Don't start in the middle of the series; the back-story of the characters will be needed. Civil War books are full of details on the great campaigns in the East and Shiloh usually gets a paragraph or two, just the facts ma'am, with Forts Henry and Donelson being treated as isolated anecdotes worth maybe a sentence or two. This book goes a good way towards resetting that balance, with a good proportion of this book devoted to that campaign and bringing it to life, and, since it leaves the battle at half-time, it will get some more space in the next volume too. The editing is much cleaner in this volume, too. Bravo.
Having just finished the three book set, I can't wait for the next iteration! Bob does a wonderful job of blending the personalities of the fictional characters with the historical figures of the period, of whom Sam Grant was the most intriguing. The language and flow of the intertwined stories remind me of "Lonesome Dove" (which Bob would probably consider flattering).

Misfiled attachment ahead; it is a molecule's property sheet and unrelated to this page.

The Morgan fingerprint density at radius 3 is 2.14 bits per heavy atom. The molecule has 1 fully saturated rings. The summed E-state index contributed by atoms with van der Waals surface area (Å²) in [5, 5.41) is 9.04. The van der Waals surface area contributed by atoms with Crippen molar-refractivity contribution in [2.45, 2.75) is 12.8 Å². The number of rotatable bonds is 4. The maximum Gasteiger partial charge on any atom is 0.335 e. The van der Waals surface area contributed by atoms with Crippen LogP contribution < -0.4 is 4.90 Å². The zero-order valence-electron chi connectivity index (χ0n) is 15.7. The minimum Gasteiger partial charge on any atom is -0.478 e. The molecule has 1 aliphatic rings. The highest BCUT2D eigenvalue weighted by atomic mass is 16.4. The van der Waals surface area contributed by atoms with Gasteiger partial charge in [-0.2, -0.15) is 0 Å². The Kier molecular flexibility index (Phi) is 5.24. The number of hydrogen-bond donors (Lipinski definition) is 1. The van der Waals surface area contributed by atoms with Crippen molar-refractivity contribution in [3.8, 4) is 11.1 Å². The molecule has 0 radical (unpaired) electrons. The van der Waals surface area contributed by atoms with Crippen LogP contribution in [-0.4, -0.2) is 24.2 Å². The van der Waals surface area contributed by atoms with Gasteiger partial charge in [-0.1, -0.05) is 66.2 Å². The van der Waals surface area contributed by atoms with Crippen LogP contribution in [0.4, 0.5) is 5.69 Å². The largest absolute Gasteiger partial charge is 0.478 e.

Bob Mayer brings alive history in an interesting, highly relevant way that the reader is there in the lines beside the main characters. Some writers are unable to escape formulas of writing, especially describing characters, that lend the reader to believe this is a comic book account. When Mayer writes, the reader believes his authenticity and realism. Mayer is on a par with Nelson DeMille. Both are excellent.
I always like Bob's writing and after so much of his military fiction I was interested in seeing how he treated this topic. I really enjoyed the personalities he has given to Grant and Sherman as well as his added story characters. My only issue was that the next installment wasn't available yet.